The internal audit of Reading First by the federal Education Department was released just days after another report, from the independent Center on Education Policy (CEP), suggested the program is having a significant impact on student achievement.

The report, which surveyed state and local grant recipients, finds that Reading First has led to many changes in curriculum, instruction, and assessment. In addition, a significant majority of participating states and districts credit Reading First for student achievement gains, according to the survey.

Of the school districts that reported increased reading achievement, virtually all districts with Reading First subgrants reported that Reading First’s instructional program was an “important” or “very important” cause for gains (97 percent), and that Reading First’s assessment system was an “important” or “very important” cause (92 percent).

Of the 35 states reporting achievement gains in the survey, 19 reported that Reading First instructional programs were an important or very important cause for improvement, while 16 said that Reading First assessments were an important or very important cause. Many other state officials reported they did not yet know the impact of Reading First on achievement; 11 were unsure about the effects of the instructional programs, and 13 were unsure of the effects of the assessment system.

“Reading First is causing changes in instruction and assessment, because the program has strict requirements backed up by substantial funding,” said Jack Jennings, president of CEP.

Ninety percent of states (45) reported that they had sufficient funds for implementing Reading First instructional programs, while 43 states said they had sufficient funds for conducting Reading First evaluations. In addition, unlike other federal education programs, Reading First is a new funding stream. Therefore, funds to carry out the requirements of Reading First are not being reallocated from other uses.

While about 6 percent of U.S. public schools and 12 percent of public school districts participate directly in the annual $1 billion Reading First program, the report also finds that the law has affected many non-participating schools and districts, through expanded local instructional and assessment programs and state professional development and technical assistance that often can apply to non-participating schools and districts.

However, Reading First might not be having as much impact as it could, according to the report, as its implementation often is not coordinated with Early Reading First, a complementary federal initiative aimed at boosting pre-reading and language skills prior to kindergarten. Of 37 states responding to a survey item, 24 reported that the two programs were not coordinated, while 10 states reported that they were. Three states did not know.

Technology is a key factor in the success of many grant recipients. Eighty-seven percent of Reading First recipients said the assessments they implemented through the program, many of which are computer-based solutions, were an “important” or “very important” factor in raising student achievement.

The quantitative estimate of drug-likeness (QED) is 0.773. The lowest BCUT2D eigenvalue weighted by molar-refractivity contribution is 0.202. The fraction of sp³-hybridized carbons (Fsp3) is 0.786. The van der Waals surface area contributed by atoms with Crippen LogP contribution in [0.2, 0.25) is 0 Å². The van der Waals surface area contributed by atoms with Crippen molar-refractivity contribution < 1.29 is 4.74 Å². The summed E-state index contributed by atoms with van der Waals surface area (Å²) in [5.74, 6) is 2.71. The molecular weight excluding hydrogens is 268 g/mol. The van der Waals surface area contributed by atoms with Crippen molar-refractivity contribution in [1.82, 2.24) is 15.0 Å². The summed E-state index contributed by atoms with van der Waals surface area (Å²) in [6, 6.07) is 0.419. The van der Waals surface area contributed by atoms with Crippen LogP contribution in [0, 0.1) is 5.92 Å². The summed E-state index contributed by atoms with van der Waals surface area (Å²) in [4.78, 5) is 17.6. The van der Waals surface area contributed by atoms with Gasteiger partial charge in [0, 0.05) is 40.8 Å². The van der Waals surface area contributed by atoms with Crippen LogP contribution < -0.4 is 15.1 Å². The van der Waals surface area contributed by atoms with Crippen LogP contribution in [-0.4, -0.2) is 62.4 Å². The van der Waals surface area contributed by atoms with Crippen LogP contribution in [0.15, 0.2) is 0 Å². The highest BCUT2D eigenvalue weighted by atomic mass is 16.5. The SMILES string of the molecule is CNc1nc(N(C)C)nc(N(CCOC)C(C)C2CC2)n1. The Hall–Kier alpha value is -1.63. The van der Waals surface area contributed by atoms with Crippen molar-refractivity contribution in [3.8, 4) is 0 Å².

For example, in the Chicago Public Schools, teachers at Pope Elementary said their chosen assessment, DIBELS (Dynamic Indicators of Basic Early Literacy Skills), works well. “It’s able to diagnose deficiencies,” explained Michael McKinney, the school’s librarian, who helps administer the assessments.

When teachers in the Boston Public Schools were given Palm Pilots to administer the DIBELS reading test required by the city’s Reading First subgrant, the initial reaction was to ask, “Have you lost your mind?” said Ann Deveny, Boston’s senior program director for elementary language arts.

Teachers, though, are finding the Palm Pilots very easy to use, said Deveny, and the immediate access to data has created a sense of urgency. Students are excited about the use of technology, and teachers feel empowered.

“Plus,” said Deveny, “I can see immediately what students are being tested and what the results are by student, classroom, and school.” Literacy coaches and principals can view results for the school and can compare these with other schools. Ultimately, the district will be able to view data longitudinally and compare the original Reading First schools with the 12 schools that are implementing the model using local or state funds, according to the report.

Link:

CEP report: “Keeping Watch on Reading First”
http://www.cep-dc.org/pubs/readingfirst

For example, in the Chicago Public Schools, teachers at Pope Elementary said their chosen assessment, DIBELS (Dynamic Indicators of Basic Early Literacy Skills), works well. “It’s able to diagnose deficiencies,” explained Michael McKinney, the school’s librarian, who helps administer the assessments.

When teachers in the Boston Public Schools were given Palm Pilots to administer the DIBELS reading test required by the city’s Reading First subgrant, the initial reaction was to ask, “Have you lost your mind?” said Ann Deveny, Boston’s senior program director for elementary language arts.

Teachers, though, are finding the Palm Pilots very easy to use, said Deveny, and the immediate access to data has created a sense of urgency. Students are excited about the use of technology, and teachers feel empowered.

“Plus,” said Deveny, “I can see immediately what students are being tested and what the results are by student, classroom, and school.” Literacy coaches and principals can view results for the school and can compare these with other schools. Ultimately, the district will be able to view data longitudinally and compare the original Reading First schools with the 12 schools that are implementing the model using local or state funds, according to the report.

Link:

CEP report: “Keeping Watch on Reading First”
http://www.cep-dc.org/pubs/readingfirst